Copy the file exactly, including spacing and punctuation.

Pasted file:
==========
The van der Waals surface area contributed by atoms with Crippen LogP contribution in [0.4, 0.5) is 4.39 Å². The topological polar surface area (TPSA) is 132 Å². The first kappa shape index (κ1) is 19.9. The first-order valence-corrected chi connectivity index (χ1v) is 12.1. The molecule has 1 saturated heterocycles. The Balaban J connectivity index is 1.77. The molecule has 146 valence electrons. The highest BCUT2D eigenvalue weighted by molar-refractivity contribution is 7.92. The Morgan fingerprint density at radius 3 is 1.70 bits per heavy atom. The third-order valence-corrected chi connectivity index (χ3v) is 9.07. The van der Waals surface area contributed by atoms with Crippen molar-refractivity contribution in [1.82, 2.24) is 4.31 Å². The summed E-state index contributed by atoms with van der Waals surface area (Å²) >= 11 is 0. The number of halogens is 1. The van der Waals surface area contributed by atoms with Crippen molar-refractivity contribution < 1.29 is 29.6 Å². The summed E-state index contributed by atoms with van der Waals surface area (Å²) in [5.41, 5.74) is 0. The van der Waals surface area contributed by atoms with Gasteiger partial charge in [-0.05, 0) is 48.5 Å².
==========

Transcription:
The van der Waals surface area contributed by atoms with Crippen LogP contribution in [0.4, 0.5) is 4.39 Å². The topological polar surface area (TPSA) is 132 Å². The first kappa shape index (κ1) is 19.9. The first-order valence-corrected chi connectivity index (χ1v) is 12.1. The molecule has 1 saturated heterocycles. The Balaban J connectivity index is 1.77. The molecule has 146 valence electrons. The highest BCUT2D eigenvalue weighted by molar-refractivity contribution is 7.92. The Morgan fingerprint density at radius 3 is 1.70 bits per heavy atom. The third-order valence-corrected chi connectivity index (χ3v) is 9.07. The van der Waals surface area contributed by atoms with Crippen molar-refractivity contribution in [1.82, 2.24) is 4.31 Å². The summed E-state index contributed by atoms with van der Waals surface area (Å²) >= 11 is 0. The number of halogens is 1. The van der Waals surface area contributed by atoms with Crippen molar-refractivity contribution < 1.29 is 29.6 Å². The summed E-state index contributed by atoms with van der Waals surface area (Å²) in [5.41, 5.74) is 0. The van der Waals surface area contributed by atoms with Gasteiger partial charge in [-0.05, 0) is 48.5 Å².